LOCN extension: Metadata
- 1 Scope
- 2 Background
- 3 Relevant dataset features
- 3.1 Extent/coverage - spatial and temporal
- 3.2 Level of detail - spatial/temporal resolution
- 3.3 Coordinate Reference System (CRS) - spatial and temporal
- 3.4 The spatial nature of the data
This extension is meant to propose how to represent spatial (Andrea Perego (talk) and temporal?) features of datasets (Andrea Perego (talk) and services?), complementing existing vocabularies, as DCAT and VoID.
Metadata can play an important role in discovery of and usability of Linked Data datasets. Metadata provide a compact summary of a dataset. As such they are very suitable for indexing any collection of datasets that can be found on the web. Indexes of datasets can greatly improve discoverability of data. Once discovered, the metadata can provide useful information for data consumers on how to interact with the data. Various facts about a dataset can be useful if a dataset contains spatial data. We want to list those facts and find the best way of expressing them.
Related use cases
- Linked Data based thematic web mapping
- Space and Time
- Sub-properties for locn:geometry
- CRS specification
- INSPIRE metadata
- A real world example: Dutch registry of buildings and addresses
- LOCN extension for dataset metadata
- Should time be modelled too?
- A proposal for two additional properties for LOCN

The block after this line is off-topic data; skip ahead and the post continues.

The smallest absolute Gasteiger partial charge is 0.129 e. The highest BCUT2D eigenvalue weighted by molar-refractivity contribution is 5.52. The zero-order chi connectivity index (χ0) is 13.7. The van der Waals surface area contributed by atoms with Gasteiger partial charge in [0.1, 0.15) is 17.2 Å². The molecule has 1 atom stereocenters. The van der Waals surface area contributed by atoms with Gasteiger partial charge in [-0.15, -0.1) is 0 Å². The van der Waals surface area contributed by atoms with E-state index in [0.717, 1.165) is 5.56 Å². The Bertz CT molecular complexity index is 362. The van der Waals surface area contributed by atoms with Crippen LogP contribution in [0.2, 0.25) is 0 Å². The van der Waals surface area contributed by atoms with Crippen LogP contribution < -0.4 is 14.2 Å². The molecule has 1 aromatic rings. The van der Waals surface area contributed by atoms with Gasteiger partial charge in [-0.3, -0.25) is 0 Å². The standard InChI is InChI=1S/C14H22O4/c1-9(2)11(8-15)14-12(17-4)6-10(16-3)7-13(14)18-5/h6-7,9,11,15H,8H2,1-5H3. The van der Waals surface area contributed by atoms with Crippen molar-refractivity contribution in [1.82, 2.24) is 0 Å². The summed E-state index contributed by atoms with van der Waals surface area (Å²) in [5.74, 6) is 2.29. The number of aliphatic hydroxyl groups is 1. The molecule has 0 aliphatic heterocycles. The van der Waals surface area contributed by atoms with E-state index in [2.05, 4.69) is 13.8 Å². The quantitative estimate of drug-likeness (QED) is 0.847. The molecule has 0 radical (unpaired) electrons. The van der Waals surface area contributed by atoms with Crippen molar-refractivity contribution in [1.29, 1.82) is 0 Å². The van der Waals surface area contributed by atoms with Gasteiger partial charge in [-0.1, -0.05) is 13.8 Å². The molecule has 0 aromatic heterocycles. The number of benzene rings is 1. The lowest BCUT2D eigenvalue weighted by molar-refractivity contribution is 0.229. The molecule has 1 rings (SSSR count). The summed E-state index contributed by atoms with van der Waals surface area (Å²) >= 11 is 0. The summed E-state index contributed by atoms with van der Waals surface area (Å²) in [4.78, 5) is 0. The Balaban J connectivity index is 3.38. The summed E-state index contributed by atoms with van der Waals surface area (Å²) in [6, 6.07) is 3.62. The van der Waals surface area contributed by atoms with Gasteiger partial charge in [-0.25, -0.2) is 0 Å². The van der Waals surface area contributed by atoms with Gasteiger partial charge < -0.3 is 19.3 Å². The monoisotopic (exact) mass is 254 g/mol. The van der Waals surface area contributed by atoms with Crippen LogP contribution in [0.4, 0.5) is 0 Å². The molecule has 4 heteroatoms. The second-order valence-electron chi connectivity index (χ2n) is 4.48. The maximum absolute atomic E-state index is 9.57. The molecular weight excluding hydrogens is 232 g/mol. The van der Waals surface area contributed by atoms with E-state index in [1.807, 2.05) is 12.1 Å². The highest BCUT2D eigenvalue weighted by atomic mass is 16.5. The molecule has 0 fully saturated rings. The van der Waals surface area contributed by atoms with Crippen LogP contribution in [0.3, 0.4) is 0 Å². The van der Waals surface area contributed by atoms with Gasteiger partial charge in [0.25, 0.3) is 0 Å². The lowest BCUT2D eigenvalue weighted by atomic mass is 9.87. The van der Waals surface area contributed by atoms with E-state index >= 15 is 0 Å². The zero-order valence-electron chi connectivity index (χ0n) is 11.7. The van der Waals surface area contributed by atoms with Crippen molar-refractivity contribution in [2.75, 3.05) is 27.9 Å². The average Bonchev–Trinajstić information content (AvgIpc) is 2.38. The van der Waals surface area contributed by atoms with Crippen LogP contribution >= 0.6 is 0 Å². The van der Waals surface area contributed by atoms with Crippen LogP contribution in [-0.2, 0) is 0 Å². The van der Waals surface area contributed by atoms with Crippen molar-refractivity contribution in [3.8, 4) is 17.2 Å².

- Data Catalog Vocabulary (DCAT). W3C Recommendation 16 January 2014
- Describing Linked Datasets with the VoID Vocabulary. W3C Interest Group Note 03 March 2011
- OWL representation of ISO 19115 (Geographic Information - Metadata). Simon Cox CSIRO. November 2013.
- OWL representation of ISO 19108 (Geographic Information - Temporal Schema). Simon Cox CSIRO. May 2014.
- Dublin Core Metadata Initiative
Relevant dataset features
Extent/coverage - spatial and temporal
Encoding / representation
Current solutions for the representation / encoding of spatial coverage can be grouped into two main classes:
- Geographical names, expressed by using
- URIs - as those operated by GeoNames or DBPedia (see the example included in the DCAT specification).
- Code lists - e.g., country codes, NUTS.
- Free text labels.
- Geometries, expressed by using one of the existing options (WKT, GML, KML, GeoJSON, GeoSPARQL, NeoGeo). Geometries can also be denoted by URIs, resolving to a given geometry encoding/representation and/or including the geometry encoding in one of their components (typically, the path URI component). Examples of the latter are the "geo" URI scheme, GeoHash, and URIs following the proposal made by Ian Davis in URIs for Places and Times.
- Being interoperable/compatible.
- Supporting different levels of precision and uncertainty.
- Supporting different spatial reference systems.
Formally, the range of dct:temporal is dct:PeriodOfTime. Although the Dublin Core User Guide on Publishing Metadata states that "the property must only be used with non-literal values", no specific terms are defined or recommended for this purpose.
Current solutions include:
- Defining ad hoc properties, denoting start/end dates. To promote standardization, the ADMS vocabulary recommends the use of schema:startDate and schema:endDate, respectively.